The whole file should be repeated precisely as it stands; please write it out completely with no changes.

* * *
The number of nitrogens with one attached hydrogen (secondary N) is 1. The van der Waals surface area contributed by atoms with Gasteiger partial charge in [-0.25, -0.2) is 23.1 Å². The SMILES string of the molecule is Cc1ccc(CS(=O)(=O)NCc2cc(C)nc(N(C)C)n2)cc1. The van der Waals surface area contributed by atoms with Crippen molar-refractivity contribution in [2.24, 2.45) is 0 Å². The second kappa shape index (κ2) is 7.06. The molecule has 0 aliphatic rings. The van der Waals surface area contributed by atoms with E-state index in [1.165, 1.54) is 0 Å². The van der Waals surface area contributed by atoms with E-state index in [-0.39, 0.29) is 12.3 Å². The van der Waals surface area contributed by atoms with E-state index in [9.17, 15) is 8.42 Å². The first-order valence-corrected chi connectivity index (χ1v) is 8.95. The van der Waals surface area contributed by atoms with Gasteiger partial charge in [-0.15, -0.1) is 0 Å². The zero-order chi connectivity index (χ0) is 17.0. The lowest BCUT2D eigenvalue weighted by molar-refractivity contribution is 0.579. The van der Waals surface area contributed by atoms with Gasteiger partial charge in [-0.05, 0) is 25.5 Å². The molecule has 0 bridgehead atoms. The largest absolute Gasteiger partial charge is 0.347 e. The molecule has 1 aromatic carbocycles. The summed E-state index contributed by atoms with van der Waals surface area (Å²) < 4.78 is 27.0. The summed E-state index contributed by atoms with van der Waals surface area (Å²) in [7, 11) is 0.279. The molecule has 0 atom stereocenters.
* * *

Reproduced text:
The number of nitrogens with one attached hydrogen (secondary N) is 1. The van der Waals surface area contributed by atoms with Gasteiger partial charge in [-0.25, -0.2) is 23.1 Å². The SMILES string of the molecule is Cc1ccc(CS(=O)(=O)NCc2cc(C)nc(N(C)C)n2)cc1. The van der Waals surface area contributed by atoms with Crippen molar-refractivity contribution in [2.24, 2.45) is 0 Å². The second kappa shape index (κ2) is 7.06. The molecule has 0 aliphatic rings. The van der Waals surface area contributed by atoms with E-state index in [1.165, 1.54) is 0 Å². The van der Waals surface area contributed by atoms with E-state index in [-0.39, 0.29) is 12.3 Å². The van der Waals surface area contributed by atoms with E-state index in [9.17, 15) is 8.42 Å². The first-order valence-corrected chi connectivity index (χ1v) is 8.95. The van der Waals surface area contributed by atoms with Gasteiger partial charge in [-0.15, -0.1) is 0 Å². The zero-order chi connectivity index (χ0) is 17.0. The lowest BCUT2D eigenvalue weighted by molar-refractivity contribution is 0.579. The van der Waals surface area contributed by atoms with Gasteiger partial charge in [-0.05, 0) is 25.5 Å². The molecule has 0 bridgehead atoms. The largest absolute Gasteiger partial charge is 0.347 e. The molecule has 1 aromatic carbocycles. The summed E-state index contributed by atoms with van der Waals surface area (Å²) < 4.78 is 27.0. The summed E-state index contributed by atoms with van der Waals surface area (Å²) in [7, 11) is 0.279. The molecule has 0 atom stereocenters.